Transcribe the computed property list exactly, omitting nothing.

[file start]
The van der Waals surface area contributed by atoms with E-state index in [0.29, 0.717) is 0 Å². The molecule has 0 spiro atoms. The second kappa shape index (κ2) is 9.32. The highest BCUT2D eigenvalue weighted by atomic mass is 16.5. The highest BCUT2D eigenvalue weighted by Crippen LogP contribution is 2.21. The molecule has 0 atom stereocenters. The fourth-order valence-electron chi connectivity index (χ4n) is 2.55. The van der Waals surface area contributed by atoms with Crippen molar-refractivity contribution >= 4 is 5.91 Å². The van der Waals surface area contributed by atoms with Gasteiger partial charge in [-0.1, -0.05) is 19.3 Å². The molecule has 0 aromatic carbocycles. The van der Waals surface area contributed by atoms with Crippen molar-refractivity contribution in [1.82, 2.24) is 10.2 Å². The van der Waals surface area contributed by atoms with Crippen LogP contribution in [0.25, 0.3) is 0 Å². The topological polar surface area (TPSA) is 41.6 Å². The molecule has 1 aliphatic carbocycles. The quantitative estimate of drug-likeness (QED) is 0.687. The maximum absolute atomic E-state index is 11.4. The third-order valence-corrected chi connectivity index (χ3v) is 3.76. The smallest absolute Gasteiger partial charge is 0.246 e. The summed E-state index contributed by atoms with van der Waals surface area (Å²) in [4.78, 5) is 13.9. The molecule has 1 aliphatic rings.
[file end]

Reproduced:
The van der Waals surface area contributed by atoms with E-state index in [0.29, 0.717) is 0 Å². The molecule has 0 spiro atoms. The second kappa shape index (κ2) is 9.32. The highest BCUT2D eigenvalue weighted by atomic mass is 16.5. The highest BCUT2D eigenvalue weighted by Crippen LogP contribution is 2.21. The molecule has 0 atom stereocenters. The fourth-order valence-electron chi connectivity index (χ4n) is 2.55. The van der Waals surface area contributed by atoms with Crippen molar-refractivity contribution >= 4 is 5.91 Å². The van der Waals surface area contributed by atoms with Gasteiger partial charge in [-0.1, -0.05) is 19.3 Å². The molecule has 0 aromatic carbocycles. The van der Waals surface area contributed by atoms with Crippen molar-refractivity contribution in [1.82, 2.24) is 10.2 Å². The van der Waals surface area contributed by atoms with Crippen LogP contribution in [0.25, 0.3) is 0 Å². The topological polar surface area (TPSA) is 41.6 Å². The molecule has 1 aliphatic carbocycles. The quantitative estimate of drug-likeness (QED) is 0.687. The maximum absolute atomic E-state index is 11.4. The third-order valence-corrected chi connectivity index (χ3v) is 3.76. The smallest absolute Gasteiger partial charge is 0.246 e. The summed E-state index contributed by atoms with van der Waals surface area (Å²) in [4.78, 5) is 13.9. The molecule has 1 aliphatic rings.